No, we are not talking the stock market reaction, which is driven purely by trillions in excess global, fungible liquidity sloshing around and as a result stocks are up on government shutdown day in a complete mockery of, well, everything. Instead, this is what Wall Street sellside strategists believe will be the impact of the shutdown (and how it ties in with the far more important debt ceiling negotiation). It should not be at all surprising that to virtually everyone, the shutdown (or any other negative development) is a "buying opportunity" which makes sense: after all the person who is truly in charge of the "wealth effect" will be up and running uninterrupted and there is no risk today's $2.75 - $3.50 billion POMO will be even modestly delayed.
- Government Shuts Down as Congress Misses Deadline (WSJ); Shutdown starts, 1 million workers on unpaid leave (Reuters); Government Shutdown Begins as Deadlocked Congress Flails (BBG)
- This is not The Onion: Stocks Rise on U.S. Government Shutdown (BBG)
- Pentagon chief says shutdown hurts U.S. credibility with allies (Reuters)
- In historic step, Japan PM hikes tax; will cushion blow to economy (Reuters)
- Obama Says He Won’t Give Into ‘Ideological’ Budget Demand (BBG)
- More part-time warehouse workers: Amazon to Hire 70,000 Workers for the Holidays (WSJ)
- Less full-time legitimate workers: Merck to fire 8,500 workers (BBG)
- Education cuts hit America’s poor (FT)
- Euro-Zone Factory Growth Slows (WSJ)
- Watchdog Warns EU Not to Water Down Insurance Rules (Reuters)
Government Workers Told Not To Work On "Any Projects, Tasks, Activities Or Respond To Emails Or Voicemails"Submitted by Tyler Durden on 10/01/2013 - 07:15
Dear government workers: welcome to the private sector. This is what it feels like to have job insecurity. For the past 7 hours, some 800,000 suddenly idle Federal workers received furlough notices but were told they will still have to report to work for about four hours Tuesday even though the government is shutting down. Or, rather "work." As AP reports, various federal agencies said employees would be limited to doing work related to the shutdown, including changing voicemail messages, posting an out-of-office message on email, securing work stations and documents and completing time cards. At the Environmental Protection Agency, for example, employees were told they cannot work on "any projects, tasks, activities or respond to emails." The more cynical ones out there may ask: just how is that any change?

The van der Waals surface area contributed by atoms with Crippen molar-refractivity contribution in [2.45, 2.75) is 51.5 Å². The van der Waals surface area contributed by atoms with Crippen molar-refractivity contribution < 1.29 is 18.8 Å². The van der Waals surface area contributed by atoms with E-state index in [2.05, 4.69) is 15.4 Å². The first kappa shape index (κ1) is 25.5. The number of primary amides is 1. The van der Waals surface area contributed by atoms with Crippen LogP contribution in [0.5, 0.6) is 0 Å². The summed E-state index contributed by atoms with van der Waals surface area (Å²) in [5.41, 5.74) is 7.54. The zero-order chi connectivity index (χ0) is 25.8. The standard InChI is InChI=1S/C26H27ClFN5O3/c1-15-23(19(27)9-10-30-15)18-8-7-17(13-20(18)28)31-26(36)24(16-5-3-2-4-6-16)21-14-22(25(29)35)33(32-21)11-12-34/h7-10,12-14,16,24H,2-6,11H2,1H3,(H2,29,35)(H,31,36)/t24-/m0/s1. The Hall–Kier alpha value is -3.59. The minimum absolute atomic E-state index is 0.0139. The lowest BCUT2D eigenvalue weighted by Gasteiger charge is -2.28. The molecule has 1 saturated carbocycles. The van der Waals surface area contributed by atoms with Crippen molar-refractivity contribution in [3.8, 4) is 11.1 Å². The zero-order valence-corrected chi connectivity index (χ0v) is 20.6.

If there is one day the Fed's trading desk actually did want futures lower, if only for purely optical purposes and to at least suggest that the government, and not the Fed, is still in charge of the US, it is the day when the US government - for the first time in 17 years - has shut down. They certainly did not want the S&P to be up nearly 0.5% mere hours after Congress and the presidency confirmed to the world that in a world in which "the Chairman gets to work", a functioning government is completely irrelevant. Yet this is precisely what is going on. What is making matters worse is that on the other side of the world, Japan also finally announced the well-telegraphed sales tax increase to8%, offset by a JPY5 trillion yen "stimulus" which however Japan said, much to the Chagrin of Mrs. Watanabe and a 100 pip overnight plunge in the USDJPY, would be funded not with more new bond issuance (and thus without new "wealth effect" generating monetization). It is unclear just how it will be funded but since increasingly more global fiscal and monetary policy is based on science fiction we know better than to ask.
It's 12:01am, do you know where your government is?
*WHITE HOUSE BUDGET OFFICE DIRECTS AGENCIES TO BEGIN SHUTDOWN
*U.S. GOVERNMENT SHUTS DOWN FOR FIRST TIME IN 17 YEARS
The last government shutdown lasted 21 days, from December 1996 to January 1997, and cost the administration of US President Bill Clinton cost an estimated $2 billion, according to the White House’s Office of Management and Budget.
S&P Futures are 1677, 10Y yield 2.65%, WTI $101.96, Gold $1329.00 - let's see where we open tomorrow...
Full White House Statement below... and 10 ways the government shutdown could hurt America
We presume it is to sing Auld Lang Syne but with 15 minutes left until the inevitable, it can really only be ensure they get the last soundbites in before the ball drops...
Much confusion with just one hour left as Eric Cantor seeks to request a conference with the Senate. This is taking place even as the White House budget office will instruct agencies on a shutdown in under 30 minutes. And moments ago, Harry Reid said from the Senate that he would "not go to conference" until he gets a clean CR. So unless the House Republicans fold completely, as Democrats hope they will, the shutdown is assured. Live feed from Senate.